Charcot-Marie-Tooth disease type 1 (CMT1) is a group of autosomal dominant demyelinating peripheral neuropathies characterized by distal weakness and atrophy, sensory loss, foot deformities, and slow nerve conduction velocity.
The prevalence of CMT1 is estimated to be between 1/7,000 and 1/5,000, with CMT1A representing 70% of cases.
Age of onset of CMT1 varies widely and ranges from infancy to fourth or subsequent decades of life. Typically, patients become symptomatic between the first and the second decade; however, the full clinical picture may occur later. Clinical severity is variable, ranging from extremely mild disease, which goes unrecognized, to considerable weakness and disability. Affected individuals typically develop distal weakness, symmetric atrophy of muscles (mainly peroneal), and reduced-to-absent tendon reflexes. Sensory deficits of position, vibration, and pain/temperature commonly occur in the feet and later in the hands. Pes cavus (or planus) with hammer toes is often present since childhood. Variable scoliosis may develop during adolescence.
CMT1A and CMT1E are caused by 1.5 Mb duplication and point mutation in the PMP22 gene (17p12), respectively. CMT1B is associated with MPZ (1q22) gene mutations. CMT1C, CMT1D and CMT1F are associated with pathogenic variants in LITAF (16p13.3-p12), EGR2 (10q21.1) and NEFL (8p21.2) respectively (see these terms).
Diagnosis of CMT1 is based on: progressive peripheral motor and sensory neuropathy; slow NCV (motor NCV <38 m/s in upper limbs); positive family history (sporadic presentation may occur, due to de novo mutations). Genetic testing is the gold standard for diagnosis.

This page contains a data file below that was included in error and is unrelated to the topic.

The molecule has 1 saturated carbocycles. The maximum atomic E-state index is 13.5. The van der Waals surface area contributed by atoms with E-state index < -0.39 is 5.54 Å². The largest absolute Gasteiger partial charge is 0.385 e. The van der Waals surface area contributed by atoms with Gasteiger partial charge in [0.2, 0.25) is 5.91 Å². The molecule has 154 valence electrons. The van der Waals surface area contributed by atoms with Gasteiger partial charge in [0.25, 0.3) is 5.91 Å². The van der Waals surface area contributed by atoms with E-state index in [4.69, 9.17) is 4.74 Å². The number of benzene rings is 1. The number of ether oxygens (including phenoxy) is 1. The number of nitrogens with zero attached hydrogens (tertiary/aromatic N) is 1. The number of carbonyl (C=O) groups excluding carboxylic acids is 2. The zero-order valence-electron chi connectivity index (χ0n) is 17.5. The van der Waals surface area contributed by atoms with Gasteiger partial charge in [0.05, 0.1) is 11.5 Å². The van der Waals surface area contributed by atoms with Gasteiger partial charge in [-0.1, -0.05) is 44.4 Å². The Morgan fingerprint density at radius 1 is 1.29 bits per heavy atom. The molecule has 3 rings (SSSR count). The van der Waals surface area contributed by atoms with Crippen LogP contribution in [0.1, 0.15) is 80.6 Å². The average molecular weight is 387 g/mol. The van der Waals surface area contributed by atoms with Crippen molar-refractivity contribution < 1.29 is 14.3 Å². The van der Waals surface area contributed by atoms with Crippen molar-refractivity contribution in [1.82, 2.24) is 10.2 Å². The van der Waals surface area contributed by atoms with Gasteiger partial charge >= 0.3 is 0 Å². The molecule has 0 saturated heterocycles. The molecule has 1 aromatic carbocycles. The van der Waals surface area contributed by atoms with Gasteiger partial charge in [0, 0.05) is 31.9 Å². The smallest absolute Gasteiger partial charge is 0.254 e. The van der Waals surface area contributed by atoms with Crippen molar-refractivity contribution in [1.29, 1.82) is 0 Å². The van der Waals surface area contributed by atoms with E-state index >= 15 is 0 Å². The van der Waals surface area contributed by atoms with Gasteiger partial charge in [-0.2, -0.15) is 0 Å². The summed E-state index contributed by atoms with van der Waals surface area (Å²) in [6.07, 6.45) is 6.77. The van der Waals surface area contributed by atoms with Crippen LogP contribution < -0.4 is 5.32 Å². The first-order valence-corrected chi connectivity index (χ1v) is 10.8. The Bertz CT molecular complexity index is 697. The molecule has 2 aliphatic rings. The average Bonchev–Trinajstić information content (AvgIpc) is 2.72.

Differential diagnosis includes other genetic neuropathies, especially X-linked CMT, autosomal dominant CMT2, CMT4, and hereditary neuropathy with liability to pressure palsies (see these terms). CMT1 identification may be challenging when there is no family history and acquired demyelinating neuropathies must also be taken into account.
Preimplantation genetic diagnosis may be an option for families in which the pathogenic variant has been identified.
Transmission is autosomal dominant with complete penetrance and genetic counseling is recommended.
Treatment is multidisciplinary and includes use of special shoes, inserts and/or ankle foot orthoses; forearm crutches, canes, wheelchairs for the most severe cases as needed for mobility; surgery as needed for severe pes cavus; exercise for muscle strengthening as tolerated, stretching to prevent Achilles' tendon shortening, and regular foot examination for pressure sores, are recommended. Occupational therapy focused on strategies/tools to help patients with activities of daily living is useful, especially for those with hand weakness.
CMT1 is slowly progressive and affected individuals experience long plateau periods without obvious deterioration. Most patients remain ambulatory throughout life and have a normal lifespan.
Last update: March 2016
- Dr Davide PAREYSON
- Dr Chiara PISCIOTTA